The RSPB ‘State of Nature Report’ highlights the severity of the decline in British wildlife. It details that of the 8,431 species that have been assessed using regional Red List criteria, 15% have been classified as threatened with extinction from Great Britain. Climate change is driving widespread changes in the abundance, distribution, and ecology of the UK’s wildlife, and will continue to do so for decades or even centuries to come.
Solar farms present an excellent opportunity for biodiversity. The proposed solar farm will be installed on piles with minimal disturbance to the ground. The solar panels have no moving parts and the infrastructure typically disturbs less than 5% of the ground. The posts upon which the panels are mounted take up less than 1% of the land area. Because panels are raised above the ground on posts, more than 95% of a solar farm field area is still accessible for plant growth and potentially for wildlife enhancements. The proposed solar farm would have a lifespan of 40 years which is sufficient time for appropriate land management to yield real wildlife and biodiversity improvements within the local area.
A site-specific biodiversity plan will be devised to cover the lifetime of the proposed solar farm, working closely with the ecologists, and conservation organisations to ensure that the biodiversity enhancements are most appropriate to the local area.
We are now seeking views from residents on the proposal as laid on this webpage and we encourage feedback using the feedback form below.
ONLINE FEEDBACK FORM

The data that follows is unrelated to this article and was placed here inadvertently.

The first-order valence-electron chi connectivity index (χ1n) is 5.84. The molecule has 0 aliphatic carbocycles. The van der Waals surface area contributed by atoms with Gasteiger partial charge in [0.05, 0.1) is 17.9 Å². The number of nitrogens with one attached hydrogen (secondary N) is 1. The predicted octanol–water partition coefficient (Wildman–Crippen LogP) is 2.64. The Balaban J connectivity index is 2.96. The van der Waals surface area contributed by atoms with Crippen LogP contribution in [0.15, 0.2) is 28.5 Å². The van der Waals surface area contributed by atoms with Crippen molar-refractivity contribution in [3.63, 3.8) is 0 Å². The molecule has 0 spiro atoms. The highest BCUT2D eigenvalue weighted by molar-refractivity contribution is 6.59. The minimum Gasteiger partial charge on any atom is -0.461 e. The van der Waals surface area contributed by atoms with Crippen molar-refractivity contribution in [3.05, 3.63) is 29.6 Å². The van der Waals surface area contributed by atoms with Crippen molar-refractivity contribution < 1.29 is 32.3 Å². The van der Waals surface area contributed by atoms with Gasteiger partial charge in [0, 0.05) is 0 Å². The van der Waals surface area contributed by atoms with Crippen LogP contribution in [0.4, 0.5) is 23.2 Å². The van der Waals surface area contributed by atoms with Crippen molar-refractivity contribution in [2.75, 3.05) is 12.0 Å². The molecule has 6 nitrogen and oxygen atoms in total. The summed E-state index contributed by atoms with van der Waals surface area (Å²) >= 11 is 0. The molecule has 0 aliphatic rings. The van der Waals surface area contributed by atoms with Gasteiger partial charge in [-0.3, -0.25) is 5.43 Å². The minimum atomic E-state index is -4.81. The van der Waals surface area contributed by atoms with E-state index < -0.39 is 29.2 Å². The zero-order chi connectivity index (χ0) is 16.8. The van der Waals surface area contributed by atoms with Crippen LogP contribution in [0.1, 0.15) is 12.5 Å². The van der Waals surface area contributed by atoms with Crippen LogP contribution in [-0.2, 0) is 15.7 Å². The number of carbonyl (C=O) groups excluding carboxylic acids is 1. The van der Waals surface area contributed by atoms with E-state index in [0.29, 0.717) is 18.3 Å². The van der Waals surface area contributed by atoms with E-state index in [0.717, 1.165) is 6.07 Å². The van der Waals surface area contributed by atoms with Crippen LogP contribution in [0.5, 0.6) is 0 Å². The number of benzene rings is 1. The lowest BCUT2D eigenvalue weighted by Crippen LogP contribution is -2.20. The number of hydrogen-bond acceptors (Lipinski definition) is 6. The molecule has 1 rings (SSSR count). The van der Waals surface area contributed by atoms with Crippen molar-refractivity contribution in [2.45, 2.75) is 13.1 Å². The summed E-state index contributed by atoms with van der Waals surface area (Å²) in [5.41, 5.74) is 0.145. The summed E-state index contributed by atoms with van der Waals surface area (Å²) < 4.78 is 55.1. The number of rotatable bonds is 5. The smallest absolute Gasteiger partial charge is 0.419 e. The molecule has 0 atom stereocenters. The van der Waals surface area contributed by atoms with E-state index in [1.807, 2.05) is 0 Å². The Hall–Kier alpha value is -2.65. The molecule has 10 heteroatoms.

Why have we chosen this site?
- Close proximity of a viable grid connection point
- Suitable topography and ground composition
- A suitable grade of land
- The site is not located within a Greenbelt, Area of Natural Beauty, National Park, Site of Scientific Interest or other ecological designation.
Clean green technology
Saving 2,563 tonnes of Co2 per annum
Equivalent to powering 2,895 average UK homes
Q: How long will it take to construct the Dragon LNG solar project?
A: 24-26 weeks including the site set-up and site clearance.
Q: Do solar farms make any noise?
A: Solar farms have no moving parts so there is no noise.
Q: How will the site be accessed?
A: The site will be accessed via West Perimeter Road. This is intended to be the access during both construction and for ongoing maintenance services.
Q: Do solar panels create glint and glare?
A: Solar panels are designed to absorb light rather than reflect it and there is little risk of glint and glare.
Q: Do solar farms require a lot of maintenance?
A: No, maintenance is very limited and usually involves 1 visit per month by two operatives who attend site with a van.
Q: How will this scheme benefit the local community?
A: As part of this proposal, Dragon LNG are intending to build a new educational facility, directly north of this solar farm. This will create an excellent opportunity to enable educational visits to take place to understand the importance of renewable energy. Asides from this, the renewable energy produced from this solar farm will contribute towards both the nations and the local net zero targets. Furthermore, there will be biodiversity enhancements throughout the site.
We welcome community engagement with ongoing biodiversity monitoring, and school visits to the solar farm.
Q: What happens at the end of the 40 year term?
A: The solar farm will be decommissioned, equipment removed and the site will return to its former state unless there is a possibility of further extending the term with the local planning authority, which would be determined in the future.